By ROBYN ZELICKSON
Some 630,000 people visit Bran Castle in Romania each year. The inspiration for Dracula’s castle can be rented for a wedding, a soiree or a corporate event.
One lucky couple, winners of a promotion by Airbnb, slept in the castle this Halloween. After a meal of chicken paprikash, they were treated to a night of slumber in red velvet-trimmed coffins, as in Bram Stoker’s novel “Dracula.”
If that prospect seems too spooky but you still want to enjoy the vampire legend, you can attend Pima Community College Theatre Arts’ presentation of “Dracula.”
Performances at the PCC Center for the Arts Black Box Theatre on West Campus will run Nov. 10-20. Thursday to Saturday performances are at 7:30 p.m., and Sunday matinees are at 2 p.m. Tickets cost $18, with discounts available
American Sign Language interpreters will be available Nov. 17.
Director Nancy Davis Booth has assembled a small cast of experienced student actors to bring to life Hamilton Deane and John L. Balderston’s adaptations of Stoker’s novel.
Stoker was inspired by the tales of the cruel prince Vlad the Impaler, who ruled Wallachia, Romania, in the 15th century.
Stoker attempted to create a play from the novel in 1897, but was unsuccessful. In the 1920s, Deane searched for a playwright to adapt the novel and ultimately decided to write it himself. Balderston revised Deane’s adaptation in 1927 for the American production of “Dracula.”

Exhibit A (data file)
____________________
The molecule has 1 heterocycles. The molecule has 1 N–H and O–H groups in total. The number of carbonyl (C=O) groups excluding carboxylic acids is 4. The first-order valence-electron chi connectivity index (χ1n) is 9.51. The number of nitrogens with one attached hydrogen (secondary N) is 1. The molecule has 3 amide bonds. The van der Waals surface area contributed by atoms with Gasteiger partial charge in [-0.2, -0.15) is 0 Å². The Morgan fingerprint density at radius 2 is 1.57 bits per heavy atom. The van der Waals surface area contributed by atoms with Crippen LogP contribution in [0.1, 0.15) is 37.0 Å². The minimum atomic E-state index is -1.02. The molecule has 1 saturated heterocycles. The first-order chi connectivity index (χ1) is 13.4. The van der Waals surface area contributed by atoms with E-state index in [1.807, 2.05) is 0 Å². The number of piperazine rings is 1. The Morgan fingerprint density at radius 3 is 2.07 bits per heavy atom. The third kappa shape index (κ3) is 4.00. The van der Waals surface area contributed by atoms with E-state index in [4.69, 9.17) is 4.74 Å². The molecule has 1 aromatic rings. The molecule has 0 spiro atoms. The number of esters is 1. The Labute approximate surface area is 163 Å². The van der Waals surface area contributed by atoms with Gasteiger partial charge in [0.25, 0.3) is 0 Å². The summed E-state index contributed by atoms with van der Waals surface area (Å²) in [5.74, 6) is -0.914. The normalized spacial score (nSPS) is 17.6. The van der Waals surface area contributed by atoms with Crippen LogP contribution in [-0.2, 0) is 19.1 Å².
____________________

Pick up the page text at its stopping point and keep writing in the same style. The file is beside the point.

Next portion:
Deane played the role of Van Helsing when the play opened in Derby, United Kingdom, in 1924. He had intended to play the role of Dracula but Raymond Huntley was cast to portray the Count.
When Balderston’s adaptation debuted on Broadway in 1927, the role fell to an unknown Hungarian actor named Béla Lugosi.
Booth said her actors share a dedication to the process and to each other.
“These actors support each other beautifully,” she said. “Some of them work full time or take three buses to get here. But the relationships between them give them the love and trust that they share. They’re like a family.”
Booth has directed four plays (“Inherit the Wind,” “The Diary of Anne Frank,” “The Laramie Project” and “A Piece of My Heart”) and three musicals (“Curtains,” “All Shook Up” and “Fiddler on the Roof”) for PCC.
She was presented the “Outstanding Educational Award” by West Campus Student Life for her work on both “The Laramie Project” and “A Piece of My Heart.”
For the last several seasons, she has worked in other arenas and was unavailable to direct PCC productions. Booth calls “Dracula” the perfect vehicle for her return.
The production is being performed in the Black Box Theatre, which seats the audience on opposite sides of the stage. Todd Poelstra has designed a Gothic and Art Nouveau set, the centerpiece of which is a Fibonacci spiral pattern on the floor.
Special effects include video, fog and surround-sound provided by eight speakers. A steampunk look gives the story a dark edge, transforms the space and brings the audience along on a journey with the characters.
“With all of these innovative special effects, we are exploring new ways to control fundamental energy,” Poelstra said.
The special effects provide an interesting learning process for the actors and crew. The sound and lighting must all be perfected at rehearsals in the same way as the acting.
“The process is what it’s about,” Booth said. “If you have a good process, you’ll have a good product.”
For ticket information, call the box office at 206-6986 or email firstname.lastname@example.org.
Miss Wells, maid: Beverly Ihli
Jonathan Harker: Rafael Acuña
Dr. Seward: Emily Fuchs
Abraham Van Helsing: Daniel Hagberg
R.M. Renfield: Cole Potwardowski
Butterworth: Daniel Burton
Lucy Seward: Michaela Ivey
Count Dracula: Christopher Dobson
Where: Black Box Theatre, West Campus Center for the Arts
When: Nov. 10-20
Tickets: $18, with discounts available
Box office: 206-6986